Consumers are on their backs. The savings rate is going up. They have a lot of debt. They can't consume. They're worried about their jobs. They don't have jobs. They can't consume. Seventy percent of the economy, it was the engine of growth. It's off. It's either running at a very low -- so it's demand.
I think that the skills issue is very important, because as you're thinking about what to do now to create jobs, you want to deal with the skills problems going forward. So that's why -- so the President's Council on Jobs and Competitiveness, one of the things we're focusing on is essentially programs to build advanced manufacturing skills or health care skills or to build more engineers. That creates jobs now, creates capabilities now, but it also deals with the skills mismatch going forward.
BRENNAN: And you hear that from corporations...
TYSON: Infrastructure spending right now, spending right now in a way which benefits the economy going forward, that's, I think, what we need to do. That's why I'm so -- I think infrastructure is so important.
BRENNAN: You have corporations saying, you know, we could hire, but we don't have people who have the skill set we want. Why aren't you not protesting outside Wall Street, why aren't you protesting at universities? And the issue of confidence is a great one.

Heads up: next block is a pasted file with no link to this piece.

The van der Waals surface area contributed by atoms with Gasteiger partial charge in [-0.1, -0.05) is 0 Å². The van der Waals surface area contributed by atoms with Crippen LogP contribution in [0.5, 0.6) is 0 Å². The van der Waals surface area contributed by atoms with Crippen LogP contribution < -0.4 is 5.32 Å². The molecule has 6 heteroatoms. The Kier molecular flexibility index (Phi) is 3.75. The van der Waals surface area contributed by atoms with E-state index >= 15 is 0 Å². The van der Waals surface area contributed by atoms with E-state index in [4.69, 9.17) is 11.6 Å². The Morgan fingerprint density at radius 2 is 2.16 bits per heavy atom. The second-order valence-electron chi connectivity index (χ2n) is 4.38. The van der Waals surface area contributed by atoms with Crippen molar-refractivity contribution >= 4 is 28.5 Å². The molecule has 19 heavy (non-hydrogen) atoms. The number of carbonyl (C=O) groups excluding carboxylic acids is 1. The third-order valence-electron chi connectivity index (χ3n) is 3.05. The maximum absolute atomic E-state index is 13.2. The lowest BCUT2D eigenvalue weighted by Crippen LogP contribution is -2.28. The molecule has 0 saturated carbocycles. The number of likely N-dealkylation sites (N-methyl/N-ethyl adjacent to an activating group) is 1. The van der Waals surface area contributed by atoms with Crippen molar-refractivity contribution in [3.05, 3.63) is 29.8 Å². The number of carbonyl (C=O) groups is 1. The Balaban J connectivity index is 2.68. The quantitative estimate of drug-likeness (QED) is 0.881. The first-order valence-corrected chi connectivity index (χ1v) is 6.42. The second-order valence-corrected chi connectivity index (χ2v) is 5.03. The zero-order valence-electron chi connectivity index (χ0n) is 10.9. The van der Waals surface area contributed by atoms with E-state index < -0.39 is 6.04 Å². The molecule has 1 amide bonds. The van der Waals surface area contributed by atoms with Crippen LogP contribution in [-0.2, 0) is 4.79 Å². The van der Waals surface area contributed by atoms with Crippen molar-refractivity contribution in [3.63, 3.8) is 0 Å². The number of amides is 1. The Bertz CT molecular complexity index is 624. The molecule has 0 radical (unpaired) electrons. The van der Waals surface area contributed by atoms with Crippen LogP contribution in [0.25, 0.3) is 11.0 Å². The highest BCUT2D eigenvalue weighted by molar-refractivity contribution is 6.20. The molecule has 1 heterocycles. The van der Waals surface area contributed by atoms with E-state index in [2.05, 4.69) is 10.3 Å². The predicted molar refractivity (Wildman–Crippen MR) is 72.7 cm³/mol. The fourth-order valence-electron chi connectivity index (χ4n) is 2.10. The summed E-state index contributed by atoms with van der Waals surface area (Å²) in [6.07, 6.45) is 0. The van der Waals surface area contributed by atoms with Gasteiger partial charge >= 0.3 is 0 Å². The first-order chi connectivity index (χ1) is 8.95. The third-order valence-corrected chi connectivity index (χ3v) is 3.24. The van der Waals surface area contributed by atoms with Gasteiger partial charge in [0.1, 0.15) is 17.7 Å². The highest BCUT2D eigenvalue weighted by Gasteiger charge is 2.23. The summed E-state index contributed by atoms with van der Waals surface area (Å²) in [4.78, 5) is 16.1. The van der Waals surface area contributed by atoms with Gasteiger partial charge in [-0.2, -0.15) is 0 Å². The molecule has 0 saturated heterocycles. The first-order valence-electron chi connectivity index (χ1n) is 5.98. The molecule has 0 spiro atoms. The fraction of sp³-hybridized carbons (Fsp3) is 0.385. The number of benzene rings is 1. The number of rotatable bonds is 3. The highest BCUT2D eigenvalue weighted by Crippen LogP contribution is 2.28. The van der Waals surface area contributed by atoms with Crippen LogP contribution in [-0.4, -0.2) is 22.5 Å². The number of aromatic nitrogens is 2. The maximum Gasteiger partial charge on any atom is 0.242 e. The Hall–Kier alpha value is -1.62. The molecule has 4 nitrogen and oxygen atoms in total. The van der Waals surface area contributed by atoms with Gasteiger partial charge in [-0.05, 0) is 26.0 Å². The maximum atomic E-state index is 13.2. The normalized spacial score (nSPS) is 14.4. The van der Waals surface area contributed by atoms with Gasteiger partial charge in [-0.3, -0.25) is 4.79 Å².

But for a corporation to take someone on a payroll and take on that, they need to have the confidence that we're not going to stay on the precipice of recession. And arguably, the conversations in Paris with the G-20 this weekend are a huge part of restoring confidence and saying, "We're not going to allow for another banking crisis to infect all of Europe and the globe."
KARL: And a chunk of the jobs bill is telling companies who to hire. I mean, it's -- you get a better tax credit if you hire somebody who's been unemployed for six months. You get an additional tax credit if you hire a veteran.
TYSON: I think a chunk would be a little exaggeration. Most of it -- let's -- that bill -- and about $270 billion is general payroll tax relief. About $100 billion is infrastructure...
KARL: Which has a good chance of -- of passing. And I think that actually a good chunk of that, I mean, that will pass. There's bipartisan support for the payroll tax. There's bipartisan support for some infrastructure, which makes you wonder why have we spent a month-and-a-half debating a bill that had no chance of passing in its form?
AMANPOUR: So let me ask you this, because one of the economic plans is the 9-9-9 plan of Herman Cain. I spoke to him a couple of weeks ago on this program, and this is what he said about the sales tax portion of it.
(BEGIN VIDEO CLIP)
AMANPOUR: You talk about 9 percent corporate, 9 percent income tax, and a 9 percent national sales tax.
AMANPOUR: And economists are saying that that could actually disproportionately affect poorer people, African-Americans, and all sorts of poorer people.
CAIN: Ask them to do the math.
(END VIDEO CLIP)
AMANPOUR: Well, look, on the sales tax part of the plan, we did do the math. The plan -- there are currently five states without their own sales tax. This is including New Hampshire. So under Cain's plan, all those people would go from paying nothing to paying 9 percent.